Once again, the help of an assistant coach shaped the course of his career.

"When I was taken, I had no clue about the draft. I had never even met anyone who had been drafted," said Barbaro, the first player from Nicholls ever selected by a professional football team. But the defensive backs coach at Kansas City was Tom Bettis. "He took me under his wing. After practice, he taught me everything I could possibly grasp. He was only with me for one and one-half years, but he was the probably the best coach I ever had."

"A free safety has to be able to break on the ball. That's where my quickness helped me," said Barbaro. "And you need to do your homework because some quarterbacks are good at looking you off and pump-faking you out of position."

After the strike season in 1982, the Chiefs and Barbaro, a strong union supporter, reached an impasse over a contract. So he played his final season of pro football with the New Jersey Generals of the USFL, but a torn knee ligament ended his career shortly thereafter.

Today, Barbaro lives in Metairie with his wife Karen and two daughters, Angelle and Stacey, each of whom will be married this summer, with the dates sandwiched around the Hall of Fame induction ceremonies in Shreveport, June 24. Barbaro, 46, works as a manufacturer's representative in the food service equipment business, a position he has held for 15 years.

Although Kansas City managed mostly forgettable seasons, Barbaro performed against some of the NFL's elite. Here are some of his personal observations about some former opponents:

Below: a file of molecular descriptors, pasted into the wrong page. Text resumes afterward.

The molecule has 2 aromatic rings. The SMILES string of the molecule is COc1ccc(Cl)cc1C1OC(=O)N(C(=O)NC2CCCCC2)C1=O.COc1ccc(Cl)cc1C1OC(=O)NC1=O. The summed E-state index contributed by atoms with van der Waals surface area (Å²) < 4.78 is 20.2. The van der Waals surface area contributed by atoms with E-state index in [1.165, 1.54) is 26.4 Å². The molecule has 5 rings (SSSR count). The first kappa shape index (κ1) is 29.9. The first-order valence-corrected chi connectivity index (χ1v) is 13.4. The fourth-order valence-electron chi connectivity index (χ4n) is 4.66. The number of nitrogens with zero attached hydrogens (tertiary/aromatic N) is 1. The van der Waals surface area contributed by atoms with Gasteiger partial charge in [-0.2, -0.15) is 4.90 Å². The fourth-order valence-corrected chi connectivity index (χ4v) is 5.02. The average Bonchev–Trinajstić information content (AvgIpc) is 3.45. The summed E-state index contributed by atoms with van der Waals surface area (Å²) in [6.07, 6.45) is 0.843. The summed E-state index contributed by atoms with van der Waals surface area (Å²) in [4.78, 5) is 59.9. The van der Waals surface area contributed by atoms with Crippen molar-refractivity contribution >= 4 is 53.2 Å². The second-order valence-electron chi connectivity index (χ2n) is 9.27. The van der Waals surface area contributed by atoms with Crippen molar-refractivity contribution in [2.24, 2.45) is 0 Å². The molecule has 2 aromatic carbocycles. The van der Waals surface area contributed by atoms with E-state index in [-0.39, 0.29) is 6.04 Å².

Best pure passer? Craig Morton of the Denver Broncos.

Best comeback quarterback? Kenny Stabler of the Oakland Raiders.

Best competitor? Dan Fouts of the San Diego Chargers.

Best athletic ability? Terry Bradshaw of the Pittsburgh Steelers.

Barbaro defended against the likes of Cliff Branch and Fred Bilitnikoff of Oakland, John Stallworth and Lynn Swann of Pittsburgh, and Steve Largent of Seattle.

Two plays and one player stand out most vividly today.

"My most memorable hit took place against Reggie Rucker of Cleveland," said Barbaro. "He ran an up, out, and up pattern and beat our cornerback. I timed my hit perfectly and I really tagged him. He bobbled the ball, but it bounced back up to him just as he hit the ground. I got up to argue with the official because he ruled it a reception. It looked to me like the official was walking away from me, so I said, ‘Don't move away from me.' He hadn't. He was standing right in front of me, but I was knocked so dingy, he looked like he was going away."

On another occasion, Barbaro smashed Charlie Joiner of San Diego with so much force that Joiner flipped 360 degrees, even though both feet were on the ground at the time of contact.

But Barbaro admits his luck against the NFL's all-time rushing leader, the late Walter Payton of Chicago, was not so memorable.
"He was, without a doubt, the hardest running back to hit and bring down I ever faced," said Barbaro. "And besides that, he was a special guy, a great person."
An assessment offered from one Hall of Famer to another. And this time, Gary Barbaro believes it.